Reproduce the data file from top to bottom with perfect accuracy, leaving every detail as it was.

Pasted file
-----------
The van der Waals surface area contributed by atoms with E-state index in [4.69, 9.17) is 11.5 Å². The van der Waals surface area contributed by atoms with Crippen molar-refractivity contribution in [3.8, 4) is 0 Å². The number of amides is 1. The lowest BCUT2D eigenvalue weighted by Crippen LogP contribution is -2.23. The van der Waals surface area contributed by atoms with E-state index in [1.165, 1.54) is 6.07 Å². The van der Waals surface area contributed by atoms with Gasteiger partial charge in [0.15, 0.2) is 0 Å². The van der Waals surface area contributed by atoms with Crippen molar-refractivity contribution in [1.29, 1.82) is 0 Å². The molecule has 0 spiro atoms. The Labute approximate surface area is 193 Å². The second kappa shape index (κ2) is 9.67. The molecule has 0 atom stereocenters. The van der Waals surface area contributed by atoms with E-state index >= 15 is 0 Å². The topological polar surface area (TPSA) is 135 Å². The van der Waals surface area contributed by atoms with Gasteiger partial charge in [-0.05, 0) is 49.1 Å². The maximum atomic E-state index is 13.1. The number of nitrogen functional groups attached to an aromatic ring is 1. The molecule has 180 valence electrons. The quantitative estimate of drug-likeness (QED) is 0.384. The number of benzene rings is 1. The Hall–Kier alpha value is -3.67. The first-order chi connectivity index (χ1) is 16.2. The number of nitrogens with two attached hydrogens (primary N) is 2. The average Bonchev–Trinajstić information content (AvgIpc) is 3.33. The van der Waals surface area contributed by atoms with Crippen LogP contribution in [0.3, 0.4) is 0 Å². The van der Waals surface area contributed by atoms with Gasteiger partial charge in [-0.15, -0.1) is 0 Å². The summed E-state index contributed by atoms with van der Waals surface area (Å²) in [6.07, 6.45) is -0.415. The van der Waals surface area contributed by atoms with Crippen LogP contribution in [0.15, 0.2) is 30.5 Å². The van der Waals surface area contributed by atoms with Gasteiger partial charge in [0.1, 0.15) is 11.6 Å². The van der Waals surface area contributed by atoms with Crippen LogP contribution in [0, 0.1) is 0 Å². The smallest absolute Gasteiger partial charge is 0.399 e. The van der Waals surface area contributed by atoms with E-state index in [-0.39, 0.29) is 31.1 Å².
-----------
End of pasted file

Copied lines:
The van der Waals surface area contributed by atoms with E-state index in [4.69, 9.17) is 11.5 Å². The van der Waals surface area contributed by atoms with Crippen molar-refractivity contribution in [3.8, 4) is 0 Å². The number of amides is 1. The lowest BCUT2D eigenvalue weighted by Crippen LogP contribution is -2.23. The van der Waals surface area contributed by atoms with E-state index in [1.165, 1.54) is 6.07 Å². The van der Waals surface area contributed by atoms with Gasteiger partial charge in [0.15, 0.2) is 0 Å². The van der Waals surface area contributed by atoms with Crippen molar-refractivity contribution in [1.29, 1.82) is 0 Å². The molecule has 0 spiro atoms. The Labute approximate surface area is 193 Å². The second kappa shape index (κ2) is 9.67. The molecule has 0 atom stereocenters. The van der Waals surface area contributed by atoms with E-state index >= 15 is 0 Å². The topological polar surface area (TPSA) is 135 Å². The van der Waals surface area contributed by atoms with Gasteiger partial charge in [-0.05, 0) is 49.1 Å². The maximum atomic E-state index is 13.1. The number of nitrogen functional groups attached to an aromatic ring is 1. The molecule has 180 valence electrons. The quantitative estimate of drug-likeness (QED) is 0.384. The number of benzene rings is 1. The Hall–Kier alpha value is -3.67. The first-order chi connectivity index (χ1) is 16.2. The number of nitrogens with two attached hydrogens (primary N) is 2. The average Bonchev–Trinajstić information content (AvgIpc) is 3.33. The van der Waals surface area contributed by atoms with Crippen LogP contribution in [0.3, 0.4) is 0 Å². The van der Waals surface area contributed by atoms with Gasteiger partial charge in [-0.15, -0.1) is 0 Å². The summed E-state index contributed by atoms with van der Waals surface area (Å²) in [6.07, 6.45) is -0.415. The van der Waals surface area contributed by atoms with Crippen LogP contribution in [0.15, 0.2) is 30.5 Å². The van der Waals surface area contributed by atoms with Gasteiger partial charge in [0.1, 0.15) is 11.6 Å². The van der Waals surface area contributed by atoms with Crippen LogP contribution in [0, 0.1) is 0 Å². The smallest absolute Gasteiger partial charge is 0.399 e. The van der Waals surface area contributed by atoms with E-state index in [-0.39, 0.29) is 31.1 Å².